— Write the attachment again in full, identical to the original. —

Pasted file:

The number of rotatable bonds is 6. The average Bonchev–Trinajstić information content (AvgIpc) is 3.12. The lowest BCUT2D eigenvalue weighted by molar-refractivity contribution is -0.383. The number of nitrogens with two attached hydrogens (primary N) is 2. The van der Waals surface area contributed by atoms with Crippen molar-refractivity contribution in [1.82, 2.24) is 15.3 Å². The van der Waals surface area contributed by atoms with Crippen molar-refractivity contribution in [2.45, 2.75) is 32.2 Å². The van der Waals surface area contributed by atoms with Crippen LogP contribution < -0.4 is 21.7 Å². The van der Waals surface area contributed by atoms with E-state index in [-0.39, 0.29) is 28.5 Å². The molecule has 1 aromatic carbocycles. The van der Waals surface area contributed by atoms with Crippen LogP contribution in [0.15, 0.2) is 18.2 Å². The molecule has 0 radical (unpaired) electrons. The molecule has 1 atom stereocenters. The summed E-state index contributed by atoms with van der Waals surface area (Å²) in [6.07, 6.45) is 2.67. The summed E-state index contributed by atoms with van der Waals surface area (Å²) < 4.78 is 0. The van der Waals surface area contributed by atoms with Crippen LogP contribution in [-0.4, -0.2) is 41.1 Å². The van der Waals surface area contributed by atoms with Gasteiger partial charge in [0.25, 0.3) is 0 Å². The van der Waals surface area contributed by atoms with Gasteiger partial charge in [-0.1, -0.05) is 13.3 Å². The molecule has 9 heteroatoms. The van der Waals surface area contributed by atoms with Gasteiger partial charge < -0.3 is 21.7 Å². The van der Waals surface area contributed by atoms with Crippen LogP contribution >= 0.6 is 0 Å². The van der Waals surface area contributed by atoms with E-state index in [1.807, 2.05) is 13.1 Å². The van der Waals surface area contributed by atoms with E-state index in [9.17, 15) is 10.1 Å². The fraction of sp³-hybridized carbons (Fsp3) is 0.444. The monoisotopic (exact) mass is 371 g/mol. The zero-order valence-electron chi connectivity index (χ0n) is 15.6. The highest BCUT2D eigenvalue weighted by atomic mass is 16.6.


The number of rotatable bonds is 6. The average Bonchev–Trinajstić information content (AvgIpc) is 3.12. The lowest BCUT2D eigenvalue weighted by molar-refractivity contribution is -0.383. The number of nitrogens with two attached hydrogens (primary N) is 2. The van der Waals surface area contributed by atoms with Crippen molar-refractivity contribution in [1.82, 2.24) is 15.3 Å². The van der Waals surface area contributed by atoms with Crippen molar-refractivity contribution in [2.45, 2.75) is 32.2 Å². The van der Waals surface area contributed by atoms with Crippen LogP contribution < -0.4 is 21.7 Å². The van der Waals surface area contributed by atoms with E-state index in [-0.39, 0.29) is 28.5 Å². The molecule has 1 aromatic carbocycles. The van der Waals surface area contributed by atoms with Crippen LogP contribution in [0.15, 0.2) is 18.2 Å². The molecule has 0 radical (unpaired) electrons. The molecule has 1 atom stereocenters. The summed E-state index contributed by atoms with van der Waals surface area (Å²) in [6.07, 6.45) is 2.67. The summed E-state index contributed by atoms with van der Waals surface area (Å²) < 4.78 is 0. The van der Waals surface area contributed by atoms with Crippen LogP contribution in [-0.4, -0.2) is 41.1 Å². The van der Waals surface area contributed by atoms with Gasteiger partial charge in [0.25, 0.3) is 0 Å². The van der Waals surface area contributed by atoms with Gasteiger partial charge in [-0.1, -0.05) is 13.3 Å². The molecule has 9 heteroatoms. The van der Waals surface area contributed by atoms with Gasteiger partial charge < -0.3 is 21.7 Å². The van der Waals surface area contributed by atoms with Crippen LogP contribution >= 0.6 is 0 Å². The van der Waals surface area contributed by atoms with E-state index in [1.807, 2.05) is 13.1 Å². The van der Waals surface area contributed by atoms with E-state index in [9.17, 15) is 10.1 Å². The fraction of sp³-hybridized carbons (Fsp3) is 0.444. The monoisotopic (exact) mass is 371 g/mol. The zero-order valence-electron chi connectivity index (χ0n) is 15.6. The highest BCUT2D eigenvalue weighted by atomic mass is 16.6.